A new player in the ETF industry, IndexIQ, made a splash with Wednesday’s launch of a first-of-its-kind “hedge fund replication” ETF. According to the press release (.pdf), the IQ Hedge Multi-Strategy Tracker ETF (NYSEARCA:QAI) will attempt to replicate broad hedge fund returns with low volatility and low correlations to equity markets.
The underlying index attempts to capture the risk-adjusted return characteristics of the hedge fund universe. The multiple strategies employed include long/short equity, global macro, market neutral, event-driven, fixed income arbitrage, and emerging markets.
The ETF will not invest in hedge funds. Instead, it will invest in other ETFs with the intent of overcoming many of the drawbacks of traditional hedge fund investing. IndexIQ states that using an ETF-based approach will allow QAI to provide intra-day liquidity, portfolio transparency, lower fees than the typical hedge fund, and the elimination of manager-specific risk.
The fact sheet (.pdf) has additional information, including the results of the 5-year hypothetical backtest. QAI is an ETF of ETFs, therefore its 0.75% expense ratio is in addition to the expense ratio of the underlying funds (which will vary over time as holdings change). This is an actively managed ETF, so returns will also be reduced by the cost of implementing the strategy (transactions and slippage). Before adjusting for expenses and costs, the backtest shows a 5-year return of +6.1% versus -2.2% for the S&P 500 at about half the volatility. The 5-year alpha was +6.7%.
We welcome this addition to the ETF marketplace. Although the product is not likely to attract the high volumes associated with ETFs designed for the trading community, it is unique enough to attract the attention of longer term investors.
Information on the bid/ask spread was not available during the first couple hours of trading yesterday morning, but shortly after 1pm (EDT) the first trade crossed the wire at $25.19. There were more than 27,000 shares traded yesterday, and the bid/ask spread typically ran about four cents.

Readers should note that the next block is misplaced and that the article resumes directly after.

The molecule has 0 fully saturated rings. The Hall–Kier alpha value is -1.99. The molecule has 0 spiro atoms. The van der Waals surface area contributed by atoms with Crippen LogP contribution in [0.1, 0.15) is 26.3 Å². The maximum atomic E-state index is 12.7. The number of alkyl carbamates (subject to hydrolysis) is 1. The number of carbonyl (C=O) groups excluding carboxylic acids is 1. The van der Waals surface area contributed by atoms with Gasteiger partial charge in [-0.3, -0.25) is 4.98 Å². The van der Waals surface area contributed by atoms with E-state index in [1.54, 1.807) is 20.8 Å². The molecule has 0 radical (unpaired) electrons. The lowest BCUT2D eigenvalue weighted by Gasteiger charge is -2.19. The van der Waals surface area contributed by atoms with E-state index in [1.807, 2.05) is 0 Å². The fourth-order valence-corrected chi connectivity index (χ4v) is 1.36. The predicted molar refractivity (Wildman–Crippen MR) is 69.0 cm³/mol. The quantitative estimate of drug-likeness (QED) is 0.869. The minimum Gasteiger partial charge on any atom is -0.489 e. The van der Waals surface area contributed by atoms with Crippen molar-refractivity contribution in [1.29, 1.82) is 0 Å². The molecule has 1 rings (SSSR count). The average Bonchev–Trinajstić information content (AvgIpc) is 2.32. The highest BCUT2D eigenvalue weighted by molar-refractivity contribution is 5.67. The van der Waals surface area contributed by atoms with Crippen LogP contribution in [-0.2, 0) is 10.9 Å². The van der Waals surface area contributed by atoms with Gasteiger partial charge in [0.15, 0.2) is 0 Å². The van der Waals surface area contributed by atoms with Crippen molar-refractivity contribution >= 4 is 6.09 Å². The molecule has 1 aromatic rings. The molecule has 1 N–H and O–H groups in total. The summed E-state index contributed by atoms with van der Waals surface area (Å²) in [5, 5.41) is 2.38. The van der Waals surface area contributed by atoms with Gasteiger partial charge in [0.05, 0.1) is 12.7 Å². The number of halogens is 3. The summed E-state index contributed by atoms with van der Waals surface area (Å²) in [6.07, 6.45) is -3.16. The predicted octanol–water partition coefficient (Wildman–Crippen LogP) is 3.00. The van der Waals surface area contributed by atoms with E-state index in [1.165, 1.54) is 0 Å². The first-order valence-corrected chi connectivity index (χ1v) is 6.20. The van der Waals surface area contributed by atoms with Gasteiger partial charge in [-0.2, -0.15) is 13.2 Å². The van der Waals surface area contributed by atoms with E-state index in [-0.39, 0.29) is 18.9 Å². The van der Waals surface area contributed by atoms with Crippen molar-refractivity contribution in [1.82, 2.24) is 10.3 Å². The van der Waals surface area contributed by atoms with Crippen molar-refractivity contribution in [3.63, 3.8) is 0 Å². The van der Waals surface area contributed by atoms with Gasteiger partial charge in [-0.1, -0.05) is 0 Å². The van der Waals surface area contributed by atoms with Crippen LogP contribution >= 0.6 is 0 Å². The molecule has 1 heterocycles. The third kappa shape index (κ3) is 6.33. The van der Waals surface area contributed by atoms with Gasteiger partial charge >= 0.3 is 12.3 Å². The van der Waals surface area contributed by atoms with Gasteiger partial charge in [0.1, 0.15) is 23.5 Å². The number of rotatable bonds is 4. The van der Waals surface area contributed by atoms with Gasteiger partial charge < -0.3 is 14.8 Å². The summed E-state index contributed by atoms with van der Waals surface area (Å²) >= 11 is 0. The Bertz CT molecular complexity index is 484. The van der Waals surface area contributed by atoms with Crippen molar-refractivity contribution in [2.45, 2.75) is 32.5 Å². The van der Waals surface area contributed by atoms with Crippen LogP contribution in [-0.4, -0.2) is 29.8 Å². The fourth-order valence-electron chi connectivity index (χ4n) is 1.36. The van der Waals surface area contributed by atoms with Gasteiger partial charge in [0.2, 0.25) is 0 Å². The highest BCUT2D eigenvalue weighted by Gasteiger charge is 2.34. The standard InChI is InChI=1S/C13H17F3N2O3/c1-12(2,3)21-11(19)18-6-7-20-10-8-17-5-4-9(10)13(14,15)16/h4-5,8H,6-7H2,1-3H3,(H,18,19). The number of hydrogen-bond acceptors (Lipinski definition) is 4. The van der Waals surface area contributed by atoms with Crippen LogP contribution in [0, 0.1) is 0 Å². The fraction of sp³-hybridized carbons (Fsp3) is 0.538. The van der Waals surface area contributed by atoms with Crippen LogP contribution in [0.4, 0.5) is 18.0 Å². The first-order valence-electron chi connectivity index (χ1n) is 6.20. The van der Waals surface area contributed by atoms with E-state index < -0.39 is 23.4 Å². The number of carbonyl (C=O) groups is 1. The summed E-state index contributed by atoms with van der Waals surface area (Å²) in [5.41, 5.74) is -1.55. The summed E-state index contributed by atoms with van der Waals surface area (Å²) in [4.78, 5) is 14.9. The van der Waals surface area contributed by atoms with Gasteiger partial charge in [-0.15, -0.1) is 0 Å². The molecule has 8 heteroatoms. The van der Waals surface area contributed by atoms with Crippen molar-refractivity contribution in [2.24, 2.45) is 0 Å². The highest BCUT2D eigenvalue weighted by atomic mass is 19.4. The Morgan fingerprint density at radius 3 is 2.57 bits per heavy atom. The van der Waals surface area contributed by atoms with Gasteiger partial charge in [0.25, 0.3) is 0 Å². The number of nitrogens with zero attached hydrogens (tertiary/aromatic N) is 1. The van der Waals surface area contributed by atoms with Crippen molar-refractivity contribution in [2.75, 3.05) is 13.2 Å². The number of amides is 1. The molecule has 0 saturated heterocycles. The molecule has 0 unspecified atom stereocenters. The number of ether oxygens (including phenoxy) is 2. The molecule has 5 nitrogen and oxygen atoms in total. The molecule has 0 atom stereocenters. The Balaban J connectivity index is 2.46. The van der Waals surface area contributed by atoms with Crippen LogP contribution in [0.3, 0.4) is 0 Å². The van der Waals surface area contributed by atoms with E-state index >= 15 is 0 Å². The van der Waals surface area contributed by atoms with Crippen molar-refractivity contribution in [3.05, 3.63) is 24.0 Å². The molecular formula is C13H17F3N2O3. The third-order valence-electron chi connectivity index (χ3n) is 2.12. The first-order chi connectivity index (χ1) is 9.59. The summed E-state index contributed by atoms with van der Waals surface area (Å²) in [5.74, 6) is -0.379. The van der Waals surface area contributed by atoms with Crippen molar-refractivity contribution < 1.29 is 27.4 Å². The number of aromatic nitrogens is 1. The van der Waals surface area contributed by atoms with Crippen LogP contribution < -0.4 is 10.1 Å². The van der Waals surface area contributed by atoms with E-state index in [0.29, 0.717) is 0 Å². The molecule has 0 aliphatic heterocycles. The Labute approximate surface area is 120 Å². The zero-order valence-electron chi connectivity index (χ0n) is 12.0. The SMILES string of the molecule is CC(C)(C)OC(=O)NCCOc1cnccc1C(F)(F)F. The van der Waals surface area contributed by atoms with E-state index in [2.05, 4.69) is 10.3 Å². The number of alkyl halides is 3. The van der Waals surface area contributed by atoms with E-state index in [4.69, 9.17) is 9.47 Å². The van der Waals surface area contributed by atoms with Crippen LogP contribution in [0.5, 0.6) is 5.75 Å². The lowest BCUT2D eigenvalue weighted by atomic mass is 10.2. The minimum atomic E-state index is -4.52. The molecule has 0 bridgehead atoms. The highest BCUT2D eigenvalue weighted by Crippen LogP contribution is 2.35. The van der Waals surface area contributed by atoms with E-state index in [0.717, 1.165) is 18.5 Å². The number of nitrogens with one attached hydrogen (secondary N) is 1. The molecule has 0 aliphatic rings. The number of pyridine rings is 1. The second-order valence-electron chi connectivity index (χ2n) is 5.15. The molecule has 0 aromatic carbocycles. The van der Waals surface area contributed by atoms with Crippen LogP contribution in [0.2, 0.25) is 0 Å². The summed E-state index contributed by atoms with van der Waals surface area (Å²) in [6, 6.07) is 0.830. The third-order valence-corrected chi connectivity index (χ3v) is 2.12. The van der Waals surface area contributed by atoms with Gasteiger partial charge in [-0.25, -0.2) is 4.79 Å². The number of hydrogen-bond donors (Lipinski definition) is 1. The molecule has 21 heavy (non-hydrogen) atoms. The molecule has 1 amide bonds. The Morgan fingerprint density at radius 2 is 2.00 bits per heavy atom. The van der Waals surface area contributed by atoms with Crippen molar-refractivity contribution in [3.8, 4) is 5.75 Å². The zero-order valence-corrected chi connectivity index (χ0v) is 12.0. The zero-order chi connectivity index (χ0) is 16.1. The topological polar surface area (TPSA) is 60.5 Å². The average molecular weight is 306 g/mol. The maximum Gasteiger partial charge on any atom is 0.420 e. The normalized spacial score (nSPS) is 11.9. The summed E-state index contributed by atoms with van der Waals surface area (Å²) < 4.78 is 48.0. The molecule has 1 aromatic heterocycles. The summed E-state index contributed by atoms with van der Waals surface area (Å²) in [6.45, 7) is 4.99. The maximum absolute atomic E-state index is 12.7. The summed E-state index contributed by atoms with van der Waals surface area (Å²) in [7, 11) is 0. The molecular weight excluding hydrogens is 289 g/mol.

Although the stated intent of QAI is to replicate the performance of the hedge fund universe, there are many strategies employed by hedge funds that cannot be duplicated with the current universe of ETFs. For example, most “event-driven” strategies, such as merger arbitrage, require taking positions in individual securities. Convertible arbitrage is another example of a hedge fund strategy that cannot be implemented using just ETFs.
The underlying index, and therefore the ETF, is reconstituted on a monthly basis. While this is more frequent than most ETFs, it is not the same flexibility that hedge fund managers enjoy. Additionally, while QAI will have the built-in tax efficiency provided by the ETF structure, these monthly changes to the holdings will likely result in larger distributions than the more common passive ETFs produce.
IndexIQ also states that this offering eliminates manager-specific risk. Perhaps that is true in a sense, given that the job of the underlying ETF managers is to track an index. On the other hand, each ETF holding does indeed have a manager, and therefore such risk is still present. The recent problems surrounding the premiums and bid/ask spreads of the Credit Suisse ETNs and the bankruptcy of the Lehman ETNs are just two examples. Furthermore, IndexIQ is now a source of manager-specific risk because they designed the index, the methodology, and manage the implementation.
Caveats aside, this is likely to be one of the best new offerings of 2009. It is an ETF that certainly deserves consideration. I know that I will be monitoring its progress.
Disclosure: no position